EPA has agreed to conduct a rulemaking regarding the establishment of regulations to address potential spills of hazardous substances similar to the existing “Spill Prevention, Countermeasure and Control” (SPCC) program for oil. In a consent decree reached with the Natural Resources Defense Council (NRDC) and other environmental groups, published in the Federal Register on February 3, the agency agreed to issue a proposed rulemaking within two years of the final date of the consent decree “pertaining to the issuance of the Hazardous Substance Worst Case Discharge Planning Regulations.” A final rule would be required within 30 months of the proposal.

The consent decree follows litigation filed by the environmental groups in the wake of EPA’s June 2018 decision to reverse course from an Obama-era agreement to initiate a rulemaking to impose SPCC requirements for hazardous substances. EPA based that decision on its belief that existing regulations are adequate to meet its obligations under the Clean Water Act (CWA) and no new regulatory program is needed. See my prior post for more details on EPA’s determination.

Plaintiffs allege that EPA had a duty under Clean Water Act (“CWA”) section 311 (j)(5)(A)(i), 33 U.S.C. § 1321(j)(5)(A)(i), to issue regulations that require an owner or operator of a non-transportation-related onshore “facility described in subparagraph (C) to prepare and submit to the President a plan for responding, to the maximum extent practicable, to a worst case discharge, and to a substantial threat of such a discharge, of . . . a hazardous substance” (the “Hazardous Substance Worst Case Discharge Planning Regulations”) by August 18, 1992.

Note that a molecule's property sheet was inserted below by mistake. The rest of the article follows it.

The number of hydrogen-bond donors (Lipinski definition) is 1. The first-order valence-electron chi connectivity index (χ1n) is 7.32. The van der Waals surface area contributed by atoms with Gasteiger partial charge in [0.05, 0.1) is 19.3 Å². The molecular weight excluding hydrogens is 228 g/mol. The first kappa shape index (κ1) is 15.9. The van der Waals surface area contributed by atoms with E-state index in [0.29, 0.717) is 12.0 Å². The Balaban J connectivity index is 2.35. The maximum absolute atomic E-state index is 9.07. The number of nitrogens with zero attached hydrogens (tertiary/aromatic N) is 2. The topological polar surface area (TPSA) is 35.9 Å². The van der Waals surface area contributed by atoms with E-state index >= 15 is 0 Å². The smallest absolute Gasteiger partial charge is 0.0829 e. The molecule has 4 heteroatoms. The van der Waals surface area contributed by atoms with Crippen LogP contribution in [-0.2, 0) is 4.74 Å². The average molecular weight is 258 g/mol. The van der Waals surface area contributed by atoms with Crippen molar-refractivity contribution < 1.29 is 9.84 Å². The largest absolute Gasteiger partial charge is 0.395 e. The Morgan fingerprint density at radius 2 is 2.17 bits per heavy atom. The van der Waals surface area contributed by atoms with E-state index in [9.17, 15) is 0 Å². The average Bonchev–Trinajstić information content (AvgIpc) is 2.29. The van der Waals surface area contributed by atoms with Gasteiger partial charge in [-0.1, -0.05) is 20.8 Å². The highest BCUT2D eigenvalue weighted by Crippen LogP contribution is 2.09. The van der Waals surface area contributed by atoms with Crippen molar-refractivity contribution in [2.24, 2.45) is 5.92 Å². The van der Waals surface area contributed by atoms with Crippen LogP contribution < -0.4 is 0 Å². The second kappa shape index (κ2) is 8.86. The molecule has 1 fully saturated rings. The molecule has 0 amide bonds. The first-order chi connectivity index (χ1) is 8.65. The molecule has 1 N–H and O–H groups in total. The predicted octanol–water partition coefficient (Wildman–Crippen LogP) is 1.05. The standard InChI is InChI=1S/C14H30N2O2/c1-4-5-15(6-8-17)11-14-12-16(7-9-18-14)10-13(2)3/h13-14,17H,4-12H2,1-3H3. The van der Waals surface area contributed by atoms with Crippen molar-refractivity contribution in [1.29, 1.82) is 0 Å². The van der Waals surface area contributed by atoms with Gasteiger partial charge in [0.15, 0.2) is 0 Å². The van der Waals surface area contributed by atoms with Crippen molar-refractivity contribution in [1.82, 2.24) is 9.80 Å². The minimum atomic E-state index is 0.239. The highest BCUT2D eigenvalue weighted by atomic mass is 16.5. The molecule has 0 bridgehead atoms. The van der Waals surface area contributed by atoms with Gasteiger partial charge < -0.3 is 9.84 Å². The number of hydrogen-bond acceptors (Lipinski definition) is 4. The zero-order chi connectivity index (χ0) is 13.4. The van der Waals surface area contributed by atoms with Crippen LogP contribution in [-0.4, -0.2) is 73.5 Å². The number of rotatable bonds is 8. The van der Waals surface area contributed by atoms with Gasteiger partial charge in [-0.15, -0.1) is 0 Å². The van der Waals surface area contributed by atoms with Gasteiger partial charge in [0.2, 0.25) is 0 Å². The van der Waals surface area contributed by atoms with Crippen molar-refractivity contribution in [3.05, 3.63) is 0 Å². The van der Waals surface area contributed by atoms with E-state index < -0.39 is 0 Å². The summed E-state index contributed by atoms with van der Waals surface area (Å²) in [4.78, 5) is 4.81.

The litigation was initiated by NRDC, Clean Water Action, Environmental Justice Health Alliance, and the Just Transition Alliance, based on the agency’s alleged failure to move forward with what the groups consider long-overdue and nondiscretionary regulations:

Despite its duty to issue worst-case hazardous-substance spill regulations by August 1992, EPA missed its deadline. These regulations are now more than twenty-five years overdue. EPA’s decades-long failure to issue worst-case hazardous-substance spill regulations therefore violates the Agency’s nondiscretionary duty.

By failing to act, the groups contended at the time that EPA

… leaves the communities closest to the most dangerous chemical facilities in the country without any assurance that those facilities are – as Congress mandated – adequately planning to prevent and respond to catastrophic chemical spills, including those caused by floods, fires, and hurricanes. These communities, which are disproportionately low-income or communities of color, are entitled to all the protections for public health, drinking water supplies, and the environment Congress mandated in the Clean Water Act.

While the settlement requires EPA to conduct a rulemaking, the direction and content of that rulemaking are not prescribed. The upcoming election likely will dictate those terms.